Sixty-nine mills were burned. Millions of acres of fine forest, of almost incalculable value, were destroyed or badly damaged. Townships were obliterated in a few minutes Mills, houses, bridges, tramways, machinery, were burned to the ground; men, cattle, horses, sheep, were devoured by the fires or asphyxiated by the scorching debilitated air. Generally, the numerous fires which during December, in many parts of Victoria, had been burning separately, as they do in any summer, either ” under control ” as it is falsely and dangerously called, or entirely untended, reached the climax of their intensity and joined forces in a devastating confluence of flame on Friday, the 13th of January. On that day it appeared that the whole State was alight.
At midday, in many places, it was dark as night. Men carrying hurricane lamps, worked to make safe their families and belongings Travellers on the highways were trapped by fires or blazing fallen trees, and perished. Throughout the land there was daytime darkness,. At one mill, desperate but futile efforts were made to clear of inflammable scrub the borders of the mill and mill settlement. All but one person, at that mill, were burned to death, many of them while trying to burrow to imagined safety in the sawdust heap.
At the Inquiry afterwards.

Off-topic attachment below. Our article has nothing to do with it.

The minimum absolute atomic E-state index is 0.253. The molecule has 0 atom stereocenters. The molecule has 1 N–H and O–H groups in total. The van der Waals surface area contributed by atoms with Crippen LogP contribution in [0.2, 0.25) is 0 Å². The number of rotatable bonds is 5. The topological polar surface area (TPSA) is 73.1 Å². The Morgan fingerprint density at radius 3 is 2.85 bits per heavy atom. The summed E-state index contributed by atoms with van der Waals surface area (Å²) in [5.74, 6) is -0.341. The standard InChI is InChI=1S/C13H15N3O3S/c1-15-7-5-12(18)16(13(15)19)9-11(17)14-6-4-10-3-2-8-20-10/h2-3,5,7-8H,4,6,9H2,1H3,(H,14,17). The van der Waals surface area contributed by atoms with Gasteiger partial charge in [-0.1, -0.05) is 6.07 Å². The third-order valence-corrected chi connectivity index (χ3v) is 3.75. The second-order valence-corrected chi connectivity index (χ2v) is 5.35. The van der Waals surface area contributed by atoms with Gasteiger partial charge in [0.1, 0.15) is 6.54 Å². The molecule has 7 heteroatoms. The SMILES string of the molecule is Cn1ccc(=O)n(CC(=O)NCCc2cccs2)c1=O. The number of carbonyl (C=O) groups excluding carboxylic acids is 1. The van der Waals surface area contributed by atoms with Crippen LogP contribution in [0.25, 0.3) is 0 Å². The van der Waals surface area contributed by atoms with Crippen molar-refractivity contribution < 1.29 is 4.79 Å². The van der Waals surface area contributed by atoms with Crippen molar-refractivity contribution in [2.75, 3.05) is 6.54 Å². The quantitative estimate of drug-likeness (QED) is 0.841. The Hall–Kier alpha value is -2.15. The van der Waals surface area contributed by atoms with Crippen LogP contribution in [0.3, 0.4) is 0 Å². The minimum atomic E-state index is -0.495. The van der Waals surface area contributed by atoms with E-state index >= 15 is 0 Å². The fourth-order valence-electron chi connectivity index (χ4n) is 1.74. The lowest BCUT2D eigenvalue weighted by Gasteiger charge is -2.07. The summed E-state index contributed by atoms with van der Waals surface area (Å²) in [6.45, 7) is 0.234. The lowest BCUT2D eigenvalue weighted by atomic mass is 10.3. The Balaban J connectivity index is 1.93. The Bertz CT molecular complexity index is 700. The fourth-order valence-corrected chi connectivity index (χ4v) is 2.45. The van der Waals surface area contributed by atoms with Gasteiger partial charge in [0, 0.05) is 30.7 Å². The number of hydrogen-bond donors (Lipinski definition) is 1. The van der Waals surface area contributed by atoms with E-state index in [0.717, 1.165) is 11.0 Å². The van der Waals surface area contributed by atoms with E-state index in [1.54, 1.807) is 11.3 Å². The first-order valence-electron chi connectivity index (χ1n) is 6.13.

The truth was hard to find. Accordingly, your Commissioner sometimes sought it (as he was entitled to do) in places other than the witness box. Much of the evidence was coloured by self interest. Much of it was quite false. Little of it was wholly truthful. The timberworkers were afraid that if they gave evidence they would not be given future employment in the mills. It is difficult to imagine a sufficient reason for the absence of representation of these men before the Commission of Inquiry. Some of them, disregarding advice, gave evidence, which was clearly truthful. The Forest Officers were, in the main, youngish men of very good character. Mostly, they were afraid that if they were too outspoken, their future advancementin the Forests Commission’s employ would be endangered. Some of them had become too friendly with the millers; whose activities they were set to direct and check. It was regrettable that some of the sawmillers and some of the Forestry Officers were loud in praise of one another, when, to the knowledge of both each had neglected many obligations in the matter of fire prevention and suppression.